Endpoint Protection admin control

Is it possible to give admins more control over the client endpoint 2012 settings on my PC's? So for instance a domain admin logs in and would like to disable AV or the firewall to test something... OR add exclusions to the scanning?

Thanks

R

January 29th, 2014 3:06pm

You can't simply disable SCEP for security reasons (new anti-tampering), even admin can't do that. There are tools and steps you can take to do that but they take more time than just uninstalling SCEP. You can also find some useful info here:

http://blogs.technet.com/b/mspfe/archive/2013/02/19/anti-tampering-for-the-antimalware-service-in-system-center-endpoint-protection-2012-sp1.aspx

As for delegation of rights to your admins, there is a security role in SCCM named Ednpoint Protection Manager which you can copy and further expand or limit as you wish.



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January 29th, 2014 3:42pm

Thanks for the reply...

So, an admin cannot do this which is ok... I get it.

The article mentions turn things off one at a time to troubleshoot (NIS, Behavioral and Realtime).  So create a custom policy and push that to a collection with the PC I'm troubleshooting only?

I'm still getting used to how SCCM 2012 works over 2007... Sorry for the basic question.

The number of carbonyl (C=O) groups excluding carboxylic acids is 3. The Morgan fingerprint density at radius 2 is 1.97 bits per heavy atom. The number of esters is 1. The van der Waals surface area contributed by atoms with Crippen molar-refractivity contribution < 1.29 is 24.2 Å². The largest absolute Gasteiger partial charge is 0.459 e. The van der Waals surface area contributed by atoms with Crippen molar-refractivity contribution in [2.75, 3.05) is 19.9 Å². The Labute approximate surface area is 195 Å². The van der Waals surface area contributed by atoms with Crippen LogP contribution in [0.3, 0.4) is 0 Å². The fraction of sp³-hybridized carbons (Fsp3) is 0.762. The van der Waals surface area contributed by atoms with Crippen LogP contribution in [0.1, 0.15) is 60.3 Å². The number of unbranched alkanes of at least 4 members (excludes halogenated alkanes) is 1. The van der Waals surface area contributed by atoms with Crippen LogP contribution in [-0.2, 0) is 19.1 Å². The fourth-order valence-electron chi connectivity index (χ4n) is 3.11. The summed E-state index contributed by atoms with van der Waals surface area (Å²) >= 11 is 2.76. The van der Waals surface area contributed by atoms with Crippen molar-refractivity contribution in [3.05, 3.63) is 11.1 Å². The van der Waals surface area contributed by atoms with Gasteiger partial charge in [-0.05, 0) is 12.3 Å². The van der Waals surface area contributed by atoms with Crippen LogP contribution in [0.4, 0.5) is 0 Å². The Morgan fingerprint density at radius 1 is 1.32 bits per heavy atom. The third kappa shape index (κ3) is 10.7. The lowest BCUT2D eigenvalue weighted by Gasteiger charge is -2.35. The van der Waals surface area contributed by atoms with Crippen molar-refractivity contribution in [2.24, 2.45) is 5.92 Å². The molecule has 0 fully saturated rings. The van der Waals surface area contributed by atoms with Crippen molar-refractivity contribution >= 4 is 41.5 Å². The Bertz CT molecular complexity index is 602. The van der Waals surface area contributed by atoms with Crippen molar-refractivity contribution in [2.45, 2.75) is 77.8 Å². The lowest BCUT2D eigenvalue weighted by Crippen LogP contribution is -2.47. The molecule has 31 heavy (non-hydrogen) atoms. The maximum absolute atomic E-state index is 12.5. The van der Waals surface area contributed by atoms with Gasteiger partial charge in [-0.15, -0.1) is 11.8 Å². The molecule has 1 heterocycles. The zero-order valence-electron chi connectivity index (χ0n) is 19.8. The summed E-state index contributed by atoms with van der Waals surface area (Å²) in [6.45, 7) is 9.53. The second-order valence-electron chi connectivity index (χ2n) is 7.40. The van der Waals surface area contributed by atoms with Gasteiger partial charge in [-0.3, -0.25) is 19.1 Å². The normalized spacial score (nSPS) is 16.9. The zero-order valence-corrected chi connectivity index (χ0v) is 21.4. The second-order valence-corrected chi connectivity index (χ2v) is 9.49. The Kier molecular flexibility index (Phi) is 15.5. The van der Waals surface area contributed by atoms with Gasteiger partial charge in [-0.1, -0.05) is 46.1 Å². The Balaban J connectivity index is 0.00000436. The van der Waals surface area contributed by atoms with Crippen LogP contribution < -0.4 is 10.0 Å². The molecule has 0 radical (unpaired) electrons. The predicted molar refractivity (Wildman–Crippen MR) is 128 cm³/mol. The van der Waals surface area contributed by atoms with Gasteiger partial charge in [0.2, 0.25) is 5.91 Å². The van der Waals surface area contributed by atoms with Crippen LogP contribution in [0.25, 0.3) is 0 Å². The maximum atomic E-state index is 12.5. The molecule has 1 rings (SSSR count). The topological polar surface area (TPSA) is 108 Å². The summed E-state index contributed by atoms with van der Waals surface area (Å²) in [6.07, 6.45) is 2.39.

R

January 29th, 2014 3:50pm

If you are going to be the only troubleshooting that would work. If you have multiple admins who will need to be able to do this I would suggest doing this:

Use or copy the Endpoint Protection Manager Role and grant it permissions to add/remove resources to a test collection that admins will add servers to. Give them a policy that has a higher priority than what is currently applied to servers that is deployed to that collection, and the rights to make changes to that policy to troubleshoot things. When they are done they remove the server from that collection, and it picks up the old policy, or if things need to be modified you can deal with that too. 

  • Proposed as answer by t.c.rich 14 hours 41 minutes ago
  • Unproposed as answer by t.c.rich 14 hours 10 minutes ago
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January 29th, 2014 4:01pm

The article mentions turn things off one at a time to troubleshoot (NIS, Behavioral and Realtime).  So create a custom policy and push that to a collection with the PC I'm troubleshooting only?

It all depends what you are troubleshooting.

In order to figure out if AV is an issue in general the fastest way is to block SCCM client from the console if SCEP is deployed to all clients, this will prevent re-installation for the time you need it, then uninstall SCEP and move on with troubleshooting.
After you are done, unblock the client and let SCEP install again or install it manually from c:\windows\ccmsetup\scepinstall.exe

Once you know that AV is an issue and need to pin point what needs to be configured, then I would go with what t.c.rich is suggesting and define higher priority policy assigned to new collection with whatever new settings you know should be punched in then assign device to that collection, let the policy apply and re-test. Once completed you just remove that device from your test collection and make changes in production as needed.

  • Proposed as answer by t.c.rich 14 hours 10 minutes ago
January 29th, 2014 5:02pm

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